Duncan is Dead

Act 2 Scene 2 – Key Scene

In this scene, Macbeth returns from murdering Duncan, alarmed that he heard a noise. Lady Macbeth dismisses his fears and sees that he has brought the guards' daggers with him, rather than planting them at the scene of the crime. She tells him to return the daggers but he refuses and Lady Macbeth goes instead. While she is gone, someone begins to knock on the door of the castle. Lady Macbeth returns with bloody hands and reassures Macbeth that they just need to wash and get into bed so that they do not get caught.

You can take a look at the scene here. Using the following steps, remember to look at it line by line and if you’re looking at the scene for the first time, don’t worry if you don’t understand everything at once.

  • Look

    Take a look at the scene. Who has the most lines? How are the shared lines used? Actors at the RSC often put the language into their own words to help them understand what they are saying. We’ve added some definitions (in green), questions (in red) and paraphrased some sections (in blue) to help with this. You can click on the text that is highlighted for extra guidance.

    Enter MACBETH.
    I have done the deed. Didst thou not hear a noise?
    Lady Macbeth
    I heard the owl scream and the crickets cry.
    Did not you speak?

    Owls are nocturnal and traditionally seen as birds of darkness.


    These lines are all shared lines, in which Lady Macbeth and Macbeth share lines of iambic pentameter and ask each other questions. What does this tell you about them, how they feel and what might be happening around them? What do their short replies show you?

    Lady Macbeth
    As I descended?
    Lady Macbeth
    Hark – Who lies i’th’ second chamber?
    Lady Macbeth
    This is a sorry sight.
    Lady Macbeth
    A foolish thought,
    To say a sorry sight.

    It is silly to think about regret. This is a positive act for us.

    There’s one did laugh in’s sleep,
    And one cried ‘Murder’, that they did wake each other.
    I stood and heard them.
    But they did say their prayers,
    And addressed them again to sleep.

    Who is Macbeth scared of here and why? What might make him afraid?

    Lady Macbeth
    There are two lodged together.
    One cried ‘God bless us’, and ‘Amen’ the other,
    As they had seen me with these hangman’s hands;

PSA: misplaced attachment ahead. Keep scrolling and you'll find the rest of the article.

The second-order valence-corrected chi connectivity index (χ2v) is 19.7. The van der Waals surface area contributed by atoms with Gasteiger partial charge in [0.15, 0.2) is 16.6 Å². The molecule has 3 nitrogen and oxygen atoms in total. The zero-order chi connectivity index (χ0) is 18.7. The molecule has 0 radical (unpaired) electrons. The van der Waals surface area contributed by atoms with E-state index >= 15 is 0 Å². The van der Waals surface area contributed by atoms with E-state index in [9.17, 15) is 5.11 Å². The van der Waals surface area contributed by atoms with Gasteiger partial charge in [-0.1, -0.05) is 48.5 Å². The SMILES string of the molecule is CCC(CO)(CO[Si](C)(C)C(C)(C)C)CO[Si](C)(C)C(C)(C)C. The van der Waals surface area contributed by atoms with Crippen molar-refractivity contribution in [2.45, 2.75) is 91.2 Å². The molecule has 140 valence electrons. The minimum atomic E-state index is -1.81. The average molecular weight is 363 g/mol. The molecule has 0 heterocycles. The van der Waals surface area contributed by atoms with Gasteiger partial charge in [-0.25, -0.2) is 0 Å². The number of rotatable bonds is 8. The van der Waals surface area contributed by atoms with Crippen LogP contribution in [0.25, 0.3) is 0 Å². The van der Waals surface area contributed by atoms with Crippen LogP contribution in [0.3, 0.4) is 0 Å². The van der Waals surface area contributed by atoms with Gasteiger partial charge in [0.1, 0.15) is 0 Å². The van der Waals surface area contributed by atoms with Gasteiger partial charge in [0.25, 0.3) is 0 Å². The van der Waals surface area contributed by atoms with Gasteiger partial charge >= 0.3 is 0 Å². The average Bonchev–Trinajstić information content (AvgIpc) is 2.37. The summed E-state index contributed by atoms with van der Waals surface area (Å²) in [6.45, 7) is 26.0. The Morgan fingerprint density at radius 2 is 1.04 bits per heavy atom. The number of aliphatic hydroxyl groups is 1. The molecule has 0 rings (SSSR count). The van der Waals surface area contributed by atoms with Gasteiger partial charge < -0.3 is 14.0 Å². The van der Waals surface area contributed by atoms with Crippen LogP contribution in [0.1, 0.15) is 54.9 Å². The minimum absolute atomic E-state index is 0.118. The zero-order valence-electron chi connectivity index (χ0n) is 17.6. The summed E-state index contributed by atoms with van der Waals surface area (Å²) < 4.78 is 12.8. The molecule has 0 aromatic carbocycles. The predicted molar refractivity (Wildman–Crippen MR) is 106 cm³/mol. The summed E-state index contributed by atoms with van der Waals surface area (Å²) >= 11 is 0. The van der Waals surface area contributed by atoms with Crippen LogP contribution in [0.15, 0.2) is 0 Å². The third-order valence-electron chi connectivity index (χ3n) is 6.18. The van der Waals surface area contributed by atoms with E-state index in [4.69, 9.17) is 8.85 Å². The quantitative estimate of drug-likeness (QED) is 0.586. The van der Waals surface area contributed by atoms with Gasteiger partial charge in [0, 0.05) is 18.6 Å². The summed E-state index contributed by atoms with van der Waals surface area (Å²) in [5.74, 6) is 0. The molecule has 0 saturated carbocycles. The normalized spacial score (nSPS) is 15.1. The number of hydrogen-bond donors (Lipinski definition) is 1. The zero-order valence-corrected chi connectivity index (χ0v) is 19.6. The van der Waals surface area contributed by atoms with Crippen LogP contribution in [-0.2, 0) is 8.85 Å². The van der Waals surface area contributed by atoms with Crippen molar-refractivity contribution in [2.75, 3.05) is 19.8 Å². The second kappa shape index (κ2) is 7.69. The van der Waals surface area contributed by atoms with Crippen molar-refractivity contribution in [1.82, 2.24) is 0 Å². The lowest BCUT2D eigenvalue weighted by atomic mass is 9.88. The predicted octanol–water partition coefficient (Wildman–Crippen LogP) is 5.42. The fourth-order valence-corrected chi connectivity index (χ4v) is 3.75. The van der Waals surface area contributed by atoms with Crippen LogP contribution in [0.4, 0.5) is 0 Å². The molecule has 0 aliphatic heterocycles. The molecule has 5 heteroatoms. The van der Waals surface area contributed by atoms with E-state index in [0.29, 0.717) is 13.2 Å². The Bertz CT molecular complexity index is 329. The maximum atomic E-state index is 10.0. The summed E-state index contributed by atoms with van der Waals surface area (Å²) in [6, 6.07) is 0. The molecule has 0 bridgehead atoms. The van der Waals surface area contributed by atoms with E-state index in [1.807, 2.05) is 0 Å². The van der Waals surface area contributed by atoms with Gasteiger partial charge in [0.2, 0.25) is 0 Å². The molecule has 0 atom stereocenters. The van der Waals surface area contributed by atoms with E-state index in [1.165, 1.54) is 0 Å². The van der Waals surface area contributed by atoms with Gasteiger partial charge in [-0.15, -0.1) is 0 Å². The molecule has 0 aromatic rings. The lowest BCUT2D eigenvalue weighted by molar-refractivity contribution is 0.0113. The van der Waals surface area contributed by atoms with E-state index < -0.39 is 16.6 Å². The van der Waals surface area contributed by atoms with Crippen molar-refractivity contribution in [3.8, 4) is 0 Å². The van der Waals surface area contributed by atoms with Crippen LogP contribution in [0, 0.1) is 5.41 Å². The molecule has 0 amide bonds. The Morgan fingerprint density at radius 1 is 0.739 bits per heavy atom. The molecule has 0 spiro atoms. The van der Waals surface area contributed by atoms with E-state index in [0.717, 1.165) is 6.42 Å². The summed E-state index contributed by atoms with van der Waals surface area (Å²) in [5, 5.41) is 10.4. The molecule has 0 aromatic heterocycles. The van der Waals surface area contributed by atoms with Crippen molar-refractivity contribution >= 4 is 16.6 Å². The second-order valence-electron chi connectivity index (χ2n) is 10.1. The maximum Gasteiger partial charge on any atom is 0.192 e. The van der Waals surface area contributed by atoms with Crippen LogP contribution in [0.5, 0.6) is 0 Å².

List’ning their fear, I could not say ‘Amen’,
    When they did say 'God bless us’.

    When they saw me with the blood on my hands like an executioner, the men were scared and cried out to God, but I could not say the last word of the prayer in response.

    Lady Macbeth
    Consider it not so deeply.
    But wherefore could not I pronounce ‘Amen‘?
    I had most need of blessing, and ‘Amen‘
    Stuck in my throat.
    Lady Macbeth
    These deeds must not be thought
    After these ways: so, it will make us mad.
    Methought I heard a voice cry ‘Sleep no more;
    Macbeth does murder sleep, the innocent sleep,
    Sleep that knits up the ravelled sleeve of care,
    The death of each day’s life, sore labour’s bath,

    Balm of hurt minds, great nature’s second course,
    Chief nourisher in life’s feast’.

    What do you think causes Macbeth to hear the voice?

    Sleep repairs the damage of the day, in the same way you might sew back the edge of sleeve that has frayed. It is like a relaxing bath at the end of a tiring work day.

    Lady Macbeth
    What do you mean?
    Still it cried ‘Sleep no more’ to all the house:
    ‘Glamis hath murdered sleep, and therefore Cawdor
    Shall sleep no more – Macbeth shall sleep no more’.
    Lady Macbeth
    Who was it that thus cried? Why, worthy thane,
    You do unbend your noble strength to think
    So brain-sickly of things
    – Go get some water,
    And wash this filthy witness from your hand.
    Why did you bring these daggers from the place?
    They must lie there – go carry them, and smear
    The sleepy grooms with blood.

    You are weakening yourself by thinking in such an anxious way.

    I’ll go no more:
    I am afraid to think what I have done;
    Look on’t again, I dare not.
    Lady Macbeth
    Infirm of purpose;
    Give me the daggers; the sleeping, and the dead,
    Are but as pictures, ’tis the eye of childhood
    That fears a painted devil. If he do bleed,
    I’ll gild the faces of the grooms withal,
    For it must seem their guilt.
    (Text edited for rehearsals by Polly Findlay and Zoe Svendsen)
  • Listen
    Read the scene aloud. Are there any words or lines that really stand out? Who seems more in control during the scene?
  • Watch
    Take a look at the actors performing this scene. How do the characters come across in this version?
  • Imagine
    Explore some images from this scene in past versions of Macbeth at the RSC. Which sets and staging choices feel right to you?